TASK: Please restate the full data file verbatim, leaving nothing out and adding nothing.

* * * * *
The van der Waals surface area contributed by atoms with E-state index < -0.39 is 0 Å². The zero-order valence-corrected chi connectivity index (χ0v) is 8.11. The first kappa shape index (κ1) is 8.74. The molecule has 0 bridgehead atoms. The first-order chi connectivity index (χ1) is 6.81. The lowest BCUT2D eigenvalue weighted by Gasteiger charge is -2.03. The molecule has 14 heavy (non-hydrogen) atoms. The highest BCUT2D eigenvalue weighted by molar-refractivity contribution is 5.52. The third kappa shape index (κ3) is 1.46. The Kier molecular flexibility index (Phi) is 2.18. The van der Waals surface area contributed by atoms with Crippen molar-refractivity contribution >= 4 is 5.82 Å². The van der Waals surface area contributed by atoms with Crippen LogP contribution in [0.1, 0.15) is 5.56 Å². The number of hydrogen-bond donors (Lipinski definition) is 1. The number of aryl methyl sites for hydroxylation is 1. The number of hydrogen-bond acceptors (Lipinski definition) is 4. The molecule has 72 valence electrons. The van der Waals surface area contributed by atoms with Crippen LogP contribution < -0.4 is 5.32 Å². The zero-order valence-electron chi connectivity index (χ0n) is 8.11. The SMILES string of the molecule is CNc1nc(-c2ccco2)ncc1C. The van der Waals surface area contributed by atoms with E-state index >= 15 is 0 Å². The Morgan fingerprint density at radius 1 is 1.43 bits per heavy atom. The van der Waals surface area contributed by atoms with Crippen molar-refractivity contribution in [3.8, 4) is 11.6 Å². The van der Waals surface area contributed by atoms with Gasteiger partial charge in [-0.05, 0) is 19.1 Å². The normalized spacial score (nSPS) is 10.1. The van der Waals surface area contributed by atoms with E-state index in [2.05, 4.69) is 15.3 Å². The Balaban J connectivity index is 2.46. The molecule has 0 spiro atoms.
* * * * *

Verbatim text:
The van der Waals surface area contributed by atoms with E-state index < -0.39 is 0 Å². The zero-order valence-corrected chi connectivity index (χ0v) is 8.11. The first kappa shape index (κ1) is 8.74. The molecule has 0 bridgehead atoms. The first-order chi connectivity index (χ1) is 6.81. The lowest BCUT2D eigenvalue weighted by Gasteiger charge is -2.03. The molecule has 14 heavy (non-hydrogen) atoms. The highest BCUT2D eigenvalue weighted by molar-refractivity contribution is 5.52. The third kappa shape index (κ3) is 1.46. The Kier molecular flexibility index (Phi) is 2.18. The van der Waals surface area contributed by atoms with Crippen molar-refractivity contribution >= 4 is 5.82 Å². The van der Waals surface area contributed by atoms with Crippen LogP contribution in [0.1, 0.15) is 5.56 Å². The number of hydrogen-bond donors (Lipinski definition) is 1. The number of aryl methyl sites for hydroxylation is 1. The number of hydrogen-bond acceptors (Lipinski definition) is 4. The molecule has 72 valence electrons. The van der Waals surface area contributed by atoms with Crippen LogP contribution < -0.4 is 5.32 Å². The zero-order valence-electron chi connectivity index (χ0n) is 8.11. The SMILES string of the molecule is CNc1nc(-c2ccco2)ncc1C. The van der Waals surface area contributed by atoms with E-state index >= 15 is 0 Å². The Morgan fingerprint density at radius 1 is 1.43 bits per heavy atom. The van der Waals surface area contributed by atoms with Crippen molar-refractivity contribution in [3.8, 4) is 11.6 Å². The van der Waals surface area contributed by atoms with Gasteiger partial charge in [-0.05, 0) is 19.1 Å². The normalized spacial score (nSPS) is 10.1. The van der Waals surface area contributed by atoms with E-state index in [2.05, 4.69) is 15.3 Å². The Balaban J connectivity index is 2.46. The molecule has 0 spiro atoms.